RedDoorz, which started in July 2015 in Indonesia, now has presence in the Philippines, Singapore and Vietnam, with many clients coming from domestic tourism. “Our guests are usually from 24 to 35 years old. These are the millennials from growing Southeast Asian economies who have disposable income and want to travel. They are not the ones who can afford the luxury stays. With [their] travel budget for rooms that cost $20 to $25, [they] look for value through good guest experiences,” he says of his fellow millennials.
Another big draw for the customers is that RedDoorz has made these budget accommodations easier to book and pay for. Payment options include credit cards, DragonPay (via bank transfer and 7-Eleven outlets) and pay at hotel without credit card guarantee. RedDoorz also incentivizes repeat guests with the RedCash rewards system and exclusive discounts and partner deals through RedClub membership.
In the Philippines, RedDoorz accommodations are already located in popular tourist destinations — Metro Manila, Tagaytay, Cebu, Pampanga and Davao. Within this year, they will expand to Baguio, Boracay and Iloilo.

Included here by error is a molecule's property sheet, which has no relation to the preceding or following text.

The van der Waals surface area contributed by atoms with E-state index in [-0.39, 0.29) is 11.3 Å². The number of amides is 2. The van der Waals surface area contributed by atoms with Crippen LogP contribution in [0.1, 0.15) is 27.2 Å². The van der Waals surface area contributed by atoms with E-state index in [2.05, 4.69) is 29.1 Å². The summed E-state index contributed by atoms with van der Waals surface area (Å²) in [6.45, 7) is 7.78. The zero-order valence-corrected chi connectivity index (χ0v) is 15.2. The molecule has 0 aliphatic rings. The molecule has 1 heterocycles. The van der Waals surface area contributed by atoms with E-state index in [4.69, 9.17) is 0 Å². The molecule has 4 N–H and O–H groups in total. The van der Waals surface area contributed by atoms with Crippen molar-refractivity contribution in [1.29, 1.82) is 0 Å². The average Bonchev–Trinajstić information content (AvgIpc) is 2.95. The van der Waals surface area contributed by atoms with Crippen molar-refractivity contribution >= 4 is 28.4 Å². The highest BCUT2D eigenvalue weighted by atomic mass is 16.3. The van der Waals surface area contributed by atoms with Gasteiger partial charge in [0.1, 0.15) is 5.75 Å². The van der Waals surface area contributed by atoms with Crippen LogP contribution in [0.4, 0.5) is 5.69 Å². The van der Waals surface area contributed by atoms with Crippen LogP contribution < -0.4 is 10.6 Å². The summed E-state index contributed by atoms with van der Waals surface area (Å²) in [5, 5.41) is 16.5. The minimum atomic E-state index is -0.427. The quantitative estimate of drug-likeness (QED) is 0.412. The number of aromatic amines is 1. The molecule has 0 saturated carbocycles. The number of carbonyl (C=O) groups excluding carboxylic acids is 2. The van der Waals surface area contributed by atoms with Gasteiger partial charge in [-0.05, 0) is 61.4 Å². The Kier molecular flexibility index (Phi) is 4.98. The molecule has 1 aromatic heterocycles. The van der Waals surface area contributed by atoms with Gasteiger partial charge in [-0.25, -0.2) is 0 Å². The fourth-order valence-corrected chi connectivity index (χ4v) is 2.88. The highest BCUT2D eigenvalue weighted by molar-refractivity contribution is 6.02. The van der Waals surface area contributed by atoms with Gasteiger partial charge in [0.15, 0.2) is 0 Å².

More startups needed
Rishabh, who worked in the tech sphere prior to engaging in the hospitality industry, says that there is a need for more start-ups, particularly in developing countries. “The problem is that there is a big population, and the government does not want to provide more government jobs. The bigger corporations are slow to expand because of all the bureaucracy. Where will the jobs come from? I think that since we are producing a lot of graduates, they should not think about getting employed, but of being an employer.”
Not all startups make it, and that’s okay, he adds. “If only 1 out of the 10 startups become successful, then that one startup can hire the other nine later on.” Economically speaking, this is a great time in history, he says enthusiastically. “You don’t have to rely on experience to build your own business. There are a lot of materials that you can find online to guide you. You do not have to have a physical store to start your own brand.”
This is the time